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See also: https://physics.meta.stackexchange.com/questions/564/citations-are-the-source-code-of-physics-stackexchange/568#568

this should be de rigeur on our harder science sites.

Even on sites where the topic is much more subjective (SciFi, etc) we ask that opinions be backed up with facts and references.

http://blog.stackoverflow.com/2010/09/good-subjective-bad-subjective/

Great subjective questions insist that opinion be backed up with facts and references.

Opinion isn’t all bad, so long as it’s backed up with something other than “because I’m an expert”, or “because I said so”, or “just because”. Use your specific experiences to back up your opinions, as above, or point to some research you’ve done on the web or elsewhere that provides evidence to support your claims. We like you. We want to believe you. But like wikipedia itself, {{citation needed}}. And good subjective questions make this clear from the outset: back it up!

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I don't see it really helping things that much either as people are either just going to ignore it, or it will end up annoying people that have a legitimate answer but are referencing hard copy works. From time to time you might see a question come from that is going to get an answer that cites old fashioned books as opposed to journal articles that are online and I wouldn't want to see those answers discourage.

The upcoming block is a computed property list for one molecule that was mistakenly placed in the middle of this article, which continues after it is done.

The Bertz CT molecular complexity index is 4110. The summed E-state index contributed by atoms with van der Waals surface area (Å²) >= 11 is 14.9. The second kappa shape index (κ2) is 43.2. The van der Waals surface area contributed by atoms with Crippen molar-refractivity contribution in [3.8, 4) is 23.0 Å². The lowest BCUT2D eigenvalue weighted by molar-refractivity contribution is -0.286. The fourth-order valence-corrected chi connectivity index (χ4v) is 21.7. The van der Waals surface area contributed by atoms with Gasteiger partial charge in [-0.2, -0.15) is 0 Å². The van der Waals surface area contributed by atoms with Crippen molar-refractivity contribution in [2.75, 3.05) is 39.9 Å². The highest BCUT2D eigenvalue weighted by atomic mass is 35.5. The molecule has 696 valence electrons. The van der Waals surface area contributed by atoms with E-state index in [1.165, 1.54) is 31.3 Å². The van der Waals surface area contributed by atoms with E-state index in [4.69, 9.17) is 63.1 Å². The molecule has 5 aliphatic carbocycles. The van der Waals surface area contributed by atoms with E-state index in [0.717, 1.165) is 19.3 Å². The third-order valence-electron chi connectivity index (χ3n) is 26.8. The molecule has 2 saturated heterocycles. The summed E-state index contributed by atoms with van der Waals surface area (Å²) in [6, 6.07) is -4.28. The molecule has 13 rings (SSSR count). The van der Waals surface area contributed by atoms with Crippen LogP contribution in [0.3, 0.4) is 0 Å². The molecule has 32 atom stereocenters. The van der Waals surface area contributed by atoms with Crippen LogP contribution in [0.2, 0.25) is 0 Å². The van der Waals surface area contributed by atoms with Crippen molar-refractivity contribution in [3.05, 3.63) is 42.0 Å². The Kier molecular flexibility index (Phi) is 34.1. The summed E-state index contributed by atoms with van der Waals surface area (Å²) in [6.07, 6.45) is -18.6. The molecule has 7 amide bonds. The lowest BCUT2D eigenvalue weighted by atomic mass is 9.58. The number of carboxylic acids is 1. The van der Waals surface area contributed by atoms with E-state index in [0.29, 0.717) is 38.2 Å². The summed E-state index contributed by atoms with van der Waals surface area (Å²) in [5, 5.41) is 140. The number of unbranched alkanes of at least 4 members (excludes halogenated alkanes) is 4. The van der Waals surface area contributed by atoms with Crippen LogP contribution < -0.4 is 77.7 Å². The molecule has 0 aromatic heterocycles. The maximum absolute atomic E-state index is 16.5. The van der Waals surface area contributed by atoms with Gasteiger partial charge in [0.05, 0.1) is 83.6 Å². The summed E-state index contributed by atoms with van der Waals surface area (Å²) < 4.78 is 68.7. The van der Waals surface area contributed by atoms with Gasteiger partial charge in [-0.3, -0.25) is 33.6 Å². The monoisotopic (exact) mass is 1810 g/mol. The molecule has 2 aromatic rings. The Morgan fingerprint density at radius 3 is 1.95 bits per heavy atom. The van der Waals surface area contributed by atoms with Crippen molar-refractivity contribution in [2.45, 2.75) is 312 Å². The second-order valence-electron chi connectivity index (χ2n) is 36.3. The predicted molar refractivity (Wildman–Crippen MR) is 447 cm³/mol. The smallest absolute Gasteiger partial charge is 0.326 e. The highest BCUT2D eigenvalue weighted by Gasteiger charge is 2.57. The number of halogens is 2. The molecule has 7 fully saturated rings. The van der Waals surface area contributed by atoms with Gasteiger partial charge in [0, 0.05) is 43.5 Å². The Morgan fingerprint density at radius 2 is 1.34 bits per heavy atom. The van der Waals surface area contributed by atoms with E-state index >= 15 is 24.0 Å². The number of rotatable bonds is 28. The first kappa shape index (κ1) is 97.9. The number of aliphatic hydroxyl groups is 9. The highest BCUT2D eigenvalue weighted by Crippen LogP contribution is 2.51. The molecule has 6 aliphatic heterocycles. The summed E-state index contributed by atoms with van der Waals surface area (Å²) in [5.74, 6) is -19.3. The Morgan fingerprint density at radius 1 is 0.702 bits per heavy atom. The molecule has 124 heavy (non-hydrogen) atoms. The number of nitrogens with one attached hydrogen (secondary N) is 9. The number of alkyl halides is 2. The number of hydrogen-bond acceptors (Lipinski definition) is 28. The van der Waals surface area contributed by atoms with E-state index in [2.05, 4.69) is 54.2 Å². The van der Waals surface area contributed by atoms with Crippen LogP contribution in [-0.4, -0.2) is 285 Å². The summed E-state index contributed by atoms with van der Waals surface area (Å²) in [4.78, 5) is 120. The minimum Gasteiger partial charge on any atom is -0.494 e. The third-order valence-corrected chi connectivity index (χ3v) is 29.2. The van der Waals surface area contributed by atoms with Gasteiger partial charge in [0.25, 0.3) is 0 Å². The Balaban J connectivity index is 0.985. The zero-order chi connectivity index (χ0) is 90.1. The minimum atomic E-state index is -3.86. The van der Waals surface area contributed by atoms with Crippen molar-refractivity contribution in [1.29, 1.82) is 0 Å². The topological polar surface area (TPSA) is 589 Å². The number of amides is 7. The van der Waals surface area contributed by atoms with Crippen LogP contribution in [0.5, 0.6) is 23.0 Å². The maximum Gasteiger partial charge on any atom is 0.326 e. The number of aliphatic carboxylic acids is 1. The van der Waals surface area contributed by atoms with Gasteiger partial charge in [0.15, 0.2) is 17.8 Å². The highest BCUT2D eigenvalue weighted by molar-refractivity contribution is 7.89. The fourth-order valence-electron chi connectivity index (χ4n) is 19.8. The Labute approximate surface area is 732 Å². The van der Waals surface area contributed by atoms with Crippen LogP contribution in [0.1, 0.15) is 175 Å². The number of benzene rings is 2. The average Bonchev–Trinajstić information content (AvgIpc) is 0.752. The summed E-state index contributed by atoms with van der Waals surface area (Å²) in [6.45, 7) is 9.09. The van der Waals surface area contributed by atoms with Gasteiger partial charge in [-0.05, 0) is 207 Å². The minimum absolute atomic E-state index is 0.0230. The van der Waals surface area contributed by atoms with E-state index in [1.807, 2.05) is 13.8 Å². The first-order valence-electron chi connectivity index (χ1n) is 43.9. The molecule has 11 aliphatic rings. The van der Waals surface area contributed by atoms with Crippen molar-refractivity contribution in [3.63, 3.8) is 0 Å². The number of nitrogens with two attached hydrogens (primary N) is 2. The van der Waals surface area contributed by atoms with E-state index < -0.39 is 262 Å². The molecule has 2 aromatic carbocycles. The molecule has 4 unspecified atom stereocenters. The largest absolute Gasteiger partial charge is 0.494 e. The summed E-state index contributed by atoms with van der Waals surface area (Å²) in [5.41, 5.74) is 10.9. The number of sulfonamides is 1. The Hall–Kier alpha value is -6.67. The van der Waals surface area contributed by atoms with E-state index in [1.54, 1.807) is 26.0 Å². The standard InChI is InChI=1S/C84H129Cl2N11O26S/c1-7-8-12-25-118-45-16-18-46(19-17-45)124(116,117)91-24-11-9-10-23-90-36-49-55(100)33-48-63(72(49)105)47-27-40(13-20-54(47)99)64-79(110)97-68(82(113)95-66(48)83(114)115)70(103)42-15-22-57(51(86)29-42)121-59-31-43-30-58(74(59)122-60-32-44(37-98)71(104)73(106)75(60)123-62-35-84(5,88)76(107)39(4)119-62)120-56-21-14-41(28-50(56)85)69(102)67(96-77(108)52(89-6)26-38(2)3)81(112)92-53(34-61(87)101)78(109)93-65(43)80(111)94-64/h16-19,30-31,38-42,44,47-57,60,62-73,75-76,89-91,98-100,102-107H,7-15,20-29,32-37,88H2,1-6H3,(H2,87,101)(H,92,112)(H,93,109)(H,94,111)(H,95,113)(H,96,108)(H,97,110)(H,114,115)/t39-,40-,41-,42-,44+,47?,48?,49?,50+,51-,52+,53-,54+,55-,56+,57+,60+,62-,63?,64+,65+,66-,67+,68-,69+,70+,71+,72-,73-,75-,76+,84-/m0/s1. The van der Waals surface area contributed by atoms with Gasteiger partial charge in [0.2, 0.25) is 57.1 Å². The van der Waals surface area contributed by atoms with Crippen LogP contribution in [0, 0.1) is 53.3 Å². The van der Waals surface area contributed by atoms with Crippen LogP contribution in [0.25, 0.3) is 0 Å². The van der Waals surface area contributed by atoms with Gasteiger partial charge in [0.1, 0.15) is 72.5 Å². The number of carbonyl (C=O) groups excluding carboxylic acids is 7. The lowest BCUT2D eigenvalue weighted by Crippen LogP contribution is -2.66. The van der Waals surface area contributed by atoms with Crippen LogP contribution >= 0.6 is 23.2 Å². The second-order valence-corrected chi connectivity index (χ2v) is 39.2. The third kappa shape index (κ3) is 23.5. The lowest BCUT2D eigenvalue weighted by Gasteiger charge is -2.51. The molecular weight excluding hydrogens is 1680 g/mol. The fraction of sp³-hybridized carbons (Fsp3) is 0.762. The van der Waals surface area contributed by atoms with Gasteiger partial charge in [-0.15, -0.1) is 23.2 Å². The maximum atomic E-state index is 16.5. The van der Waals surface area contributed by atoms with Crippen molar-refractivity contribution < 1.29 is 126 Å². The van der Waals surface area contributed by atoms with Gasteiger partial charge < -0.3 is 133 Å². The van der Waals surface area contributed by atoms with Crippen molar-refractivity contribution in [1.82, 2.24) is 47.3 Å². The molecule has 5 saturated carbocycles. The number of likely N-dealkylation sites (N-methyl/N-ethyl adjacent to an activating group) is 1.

• That is true, however it can be easily "circumvented" by pointing at google books ;-) – Sklivvz Jun 20 '12 at 14:34
  • @Sklivvz - True and Google Books is getting better about posting stuff up, but I always tend to be concerned when there are obvious edge cases. – rjzii Jun 20 '12 at 14:44
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I don't believe it will work. Either the people get used to it and hit 'OK', 'OK', 'Confirm', 'Enter', "I'm really sure!", which is annoying, or they provide more or less useless links as a form of cult.

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    Or people will stop asking and answering. – Jürgen A. Erhard Jun 29 '11 at 18:12
-1